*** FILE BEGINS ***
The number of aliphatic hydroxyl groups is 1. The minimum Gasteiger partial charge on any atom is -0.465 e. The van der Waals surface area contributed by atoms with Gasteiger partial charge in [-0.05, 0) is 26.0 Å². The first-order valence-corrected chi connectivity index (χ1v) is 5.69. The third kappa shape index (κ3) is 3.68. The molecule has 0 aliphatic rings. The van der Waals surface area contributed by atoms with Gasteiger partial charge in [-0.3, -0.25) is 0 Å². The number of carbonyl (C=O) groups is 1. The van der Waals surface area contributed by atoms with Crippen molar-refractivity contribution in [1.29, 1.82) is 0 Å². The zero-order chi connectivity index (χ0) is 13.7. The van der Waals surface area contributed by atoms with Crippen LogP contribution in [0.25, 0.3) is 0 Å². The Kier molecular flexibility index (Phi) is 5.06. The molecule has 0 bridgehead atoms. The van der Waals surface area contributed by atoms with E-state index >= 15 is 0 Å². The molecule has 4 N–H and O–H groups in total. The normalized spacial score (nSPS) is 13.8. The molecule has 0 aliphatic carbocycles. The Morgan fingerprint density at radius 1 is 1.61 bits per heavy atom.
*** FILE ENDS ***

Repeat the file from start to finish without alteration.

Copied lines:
The number of aliphatic hydroxyl groups is 1. The minimum Gasteiger partial charge on any atom is -0.465 e. The van der Waals surface area contributed by atoms with Gasteiger partial charge in [-0.05, 0) is 26.0 Å². The first-order valence-corrected chi connectivity index (χ1v) is 5.69. The third kappa shape index (κ3) is 3.68. The molecule has 0 aliphatic rings. The van der Waals surface area contributed by atoms with Gasteiger partial charge in [-0.3, -0.25) is 0 Å². The number of carbonyl (C=O) groups is 1. The van der Waals surface area contributed by atoms with Crippen molar-refractivity contribution in [1.29, 1.82) is 0 Å². The zero-order chi connectivity index (χ0) is 13.7. The van der Waals surface area contributed by atoms with Crippen LogP contribution in [0.25, 0.3) is 0 Å². The Kier molecular flexibility index (Phi) is 5.06. The molecule has 0 bridgehead atoms. The van der Waals surface area contributed by atoms with E-state index >= 15 is 0 Å². The molecule has 4 N–H and O–H groups in total. The normalized spacial score (nSPS) is 13.8. The molecule has 0 aliphatic carbocycles. The Morgan fingerprint density at radius 1 is 1.61 bits per heavy atom.